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What started as a dream of moving to Guyana or Brazil for a better life is now a nightmare in Barbados for 34 Haitians who said on Tuesday they were now reduced to living “like dogs on the street”.
The visitors say they were ordered to pack their bags and leave the apartment at Wanstead, St James where they had been staying since landing in Barbados on February 20.
Suitcases and large plastic bags filled with personal belongings lined the driveway when Barbados TODAY visited the property.
As the visitors slowly lose hope of reaching their final destination, at least one of them is calling for a full refund of the US$4 500 which he paid to an agency contracted to take him and his compatriots to South America.
“I was put out today. The plan was not to come to Barbados, we are supposed to be in transit to Guyana or Brazil,” said a 19-year-old Haitian named Nelson.
As the now homeless youth contemplated their next move, some mounted their duffle bags and suitcases on their heads and trekked through the streets of the suburban St James neighbourhood.
Among them were six children and a pregnant woman. It is unclear whether the children are with their parents but, according to Nelson, they had no money to cover rent.
“Where will we sleep? We don’t know where we will sleep tonight,” he said.
“Once we get somewhere to put our things we can sleep anywhere. We can stand on our two feet if we have to, because we don’t have our mother in Barbados, we don’t have our father in Barbados. We don’t have money in our hands to rent a place to stay.
“The only thing the government can do for us is to come and get us out of this misery because we feel trapped. We are not capable on our own, anymore,” he added.
Sources close to the situation said the landlord had received $20,000 to accommodate the Haitians who were awaiting visas to enter Guyana. However, over two months into their stay, a “travel agency” going by the name MPH, has been unable to secure the visas, leaving the Haitians in limbo on an indefinite stay in Barbados.
Residents said a dispute over the rent payments had been brewing for weeks between the landlady and officials from the agency, but a recent payment of $3 000 was believed to have appeased the property owner.
Hopes were high last week when sources revealed that a charter flight would take the Haitians out of Barbados. It is unclear whether they were headed to South America or returning to Haiti and why it never materialised.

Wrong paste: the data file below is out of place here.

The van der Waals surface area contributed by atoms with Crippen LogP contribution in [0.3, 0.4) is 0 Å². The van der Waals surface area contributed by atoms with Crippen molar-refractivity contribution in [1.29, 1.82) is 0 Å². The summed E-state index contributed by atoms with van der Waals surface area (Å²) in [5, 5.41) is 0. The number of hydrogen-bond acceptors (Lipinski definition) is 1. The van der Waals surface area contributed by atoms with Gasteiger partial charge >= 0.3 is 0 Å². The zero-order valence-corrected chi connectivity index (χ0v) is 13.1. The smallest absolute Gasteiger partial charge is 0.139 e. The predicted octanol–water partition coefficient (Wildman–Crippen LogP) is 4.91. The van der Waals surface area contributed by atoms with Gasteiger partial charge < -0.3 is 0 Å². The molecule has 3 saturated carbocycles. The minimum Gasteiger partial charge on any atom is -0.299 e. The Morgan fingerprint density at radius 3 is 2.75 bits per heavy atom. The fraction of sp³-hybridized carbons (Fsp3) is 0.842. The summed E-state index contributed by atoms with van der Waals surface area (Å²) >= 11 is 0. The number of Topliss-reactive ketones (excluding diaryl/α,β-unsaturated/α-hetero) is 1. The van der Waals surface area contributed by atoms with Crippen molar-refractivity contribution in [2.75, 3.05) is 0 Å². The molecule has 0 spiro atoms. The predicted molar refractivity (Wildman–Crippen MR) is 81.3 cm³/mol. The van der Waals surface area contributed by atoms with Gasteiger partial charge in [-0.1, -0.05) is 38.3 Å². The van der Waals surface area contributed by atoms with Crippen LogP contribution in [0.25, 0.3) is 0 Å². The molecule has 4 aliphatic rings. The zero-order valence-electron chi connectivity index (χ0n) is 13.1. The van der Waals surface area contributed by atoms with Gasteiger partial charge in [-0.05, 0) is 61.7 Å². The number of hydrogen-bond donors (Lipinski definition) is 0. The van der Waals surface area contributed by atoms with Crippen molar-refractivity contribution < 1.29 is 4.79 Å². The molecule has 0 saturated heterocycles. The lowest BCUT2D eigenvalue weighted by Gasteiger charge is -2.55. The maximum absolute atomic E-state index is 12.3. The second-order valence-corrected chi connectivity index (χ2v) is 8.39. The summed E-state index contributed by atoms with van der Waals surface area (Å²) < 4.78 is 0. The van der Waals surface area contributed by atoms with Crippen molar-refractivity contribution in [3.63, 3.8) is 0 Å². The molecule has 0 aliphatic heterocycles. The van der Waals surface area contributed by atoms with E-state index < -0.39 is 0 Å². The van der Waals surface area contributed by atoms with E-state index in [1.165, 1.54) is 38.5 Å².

Nelson said his intention was to continue school in Brazil and one day become a professional footballer. He then accused two people in Haiti, “Pedro” and “Ms Angela”, of lying to them about the terms and conditions of the journey.
“They took our money totalling US$4 500. They took it in Haiti. They came and dropped us here, dropped off our suitcases and left us here. They have dropped us here like dogs on the street, like people who have no guardians,” said the teen.
“We feel humiliated with what happened today. They have no money, no place to go and just want to go back to Haiti. If they are not getting the flight then they want Pedro and Ms Angela to return their money so that they can go back to Haiti. We did not leave Haiti to be robbed. They worked hard for their money and want their money back in order to return home,” said Nelson.
The landlord was not present during Barbados TODAY’s visit, but sources said the locks on the doors had been changed.
In the meantime, residents have been raising serious questions about the legality of the landlord’s actions and about the safety of the young people at the centre of the controversy.
Some residents contacted the office of Home Affairs Minister Wilfred Abrahams, CARICOM Ambassador David Comissiong, Minister of Foreign Trade and MP for the area Sandra Husbands, the Barbados Police Service, the Child Care Board and other state agencies.
“To be honest, I feel like the Government of Barbados has turned a blind eye and we talk about CARICOM integration and CARICOM unity and if Bajans were stranded in another country, we would not want to open the newspaper and see that Bajans were being treated like this,” said one resident.
“Bajans leave here every day and go to places to make a better life and the same way you would want our people to be treated, we should be able to treat people with some kind of dignity. This is the complete opposite of dignity,” said the resident with tears streaming down her face.
Nearly a month ago, migration expert Dr Olivia Smith warned that a decision to deport the CARICOM nationals or meet their basic needs would be a breach of international conventions. She said the Haitians were “obvious victims” and ought to be treated as such by law enforcement and immigration officials.
Shortly after, Minister Abrahams visited the property “to verify that the visitors were not being held against their will or in substandard accommodation”.
Since then, Barbados TODAY understands that the Haitian Association of Barbados had been assisting with food items and other necessities. [email protected]
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